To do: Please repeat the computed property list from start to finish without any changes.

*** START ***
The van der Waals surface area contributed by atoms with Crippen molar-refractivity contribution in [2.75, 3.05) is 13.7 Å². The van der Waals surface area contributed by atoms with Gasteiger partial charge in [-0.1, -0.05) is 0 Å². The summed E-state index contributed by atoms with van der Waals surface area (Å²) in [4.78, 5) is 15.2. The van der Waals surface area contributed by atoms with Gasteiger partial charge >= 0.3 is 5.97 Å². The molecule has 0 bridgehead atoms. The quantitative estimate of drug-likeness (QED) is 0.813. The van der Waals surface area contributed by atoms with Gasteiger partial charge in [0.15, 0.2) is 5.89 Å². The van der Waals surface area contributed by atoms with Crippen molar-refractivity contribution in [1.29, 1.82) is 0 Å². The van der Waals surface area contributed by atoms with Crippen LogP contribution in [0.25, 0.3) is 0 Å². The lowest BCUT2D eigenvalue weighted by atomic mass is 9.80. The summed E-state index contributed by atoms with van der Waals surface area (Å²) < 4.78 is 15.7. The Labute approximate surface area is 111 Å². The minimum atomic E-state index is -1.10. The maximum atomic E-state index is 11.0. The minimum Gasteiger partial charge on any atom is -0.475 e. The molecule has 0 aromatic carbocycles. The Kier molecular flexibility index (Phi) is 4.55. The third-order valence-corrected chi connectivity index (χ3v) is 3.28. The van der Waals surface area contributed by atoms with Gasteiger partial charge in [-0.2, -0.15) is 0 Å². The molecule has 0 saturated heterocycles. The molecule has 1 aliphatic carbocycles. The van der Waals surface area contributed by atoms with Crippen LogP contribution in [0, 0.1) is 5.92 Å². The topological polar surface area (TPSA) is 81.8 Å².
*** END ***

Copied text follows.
The van der Waals surface area contributed by atoms with Crippen molar-refractivity contribution in [2.75, 3.05) is 13.7 Å². The van der Waals surface area contributed by atoms with Gasteiger partial charge in [-0.1, -0.05) is 0 Å². The summed E-state index contributed by atoms with van der Waals surface area (Å²) in [4.78, 5) is 15.2. The van der Waals surface area contributed by atoms with Gasteiger partial charge >= 0.3 is 5.97 Å². The molecule has 0 bridgehead atoms. The quantitative estimate of drug-likeness (QED) is 0.813. The van der Waals surface area contributed by atoms with Gasteiger partial charge in [0.15, 0.2) is 5.89 Å². The van der Waals surface area contributed by atoms with Crippen molar-refractivity contribution in [1.29, 1.82) is 0 Å². The van der Waals surface area contributed by atoms with Crippen LogP contribution in [0.25, 0.3) is 0 Å². The lowest BCUT2D eigenvalue weighted by atomic mass is 9.80. The summed E-state index contributed by atoms with van der Waals surface area (Å²) < 4.78 is 15.7. The Labute approximate surface area is 111 Å². The minimum atomic E-state index is -1.10. The maximum atomic E-state index is 11.0. The minimum Gasteiger partial charge on any atom is -0.475 e. The molecule has 0 aromatic carbocycles. The Kier molecular flexibility index (Phi) is 4.55. The third-order valence-corrected chi connectivity index (χ3v) is 3.28. The van der Waals surface area contributed by atoms with Gasteiger partial charge in [-0.2, -0.15) is 0 Å². The molecule has 0 saturated heterocycles. The molecule has 1 aliphatic carbocycles. The van der Waals surface area contributed by atoms with Crippen LogP contribution in [0, 0.1) is 5.92 Å². The topological polar surface area (TPSA) is 81.8 Å².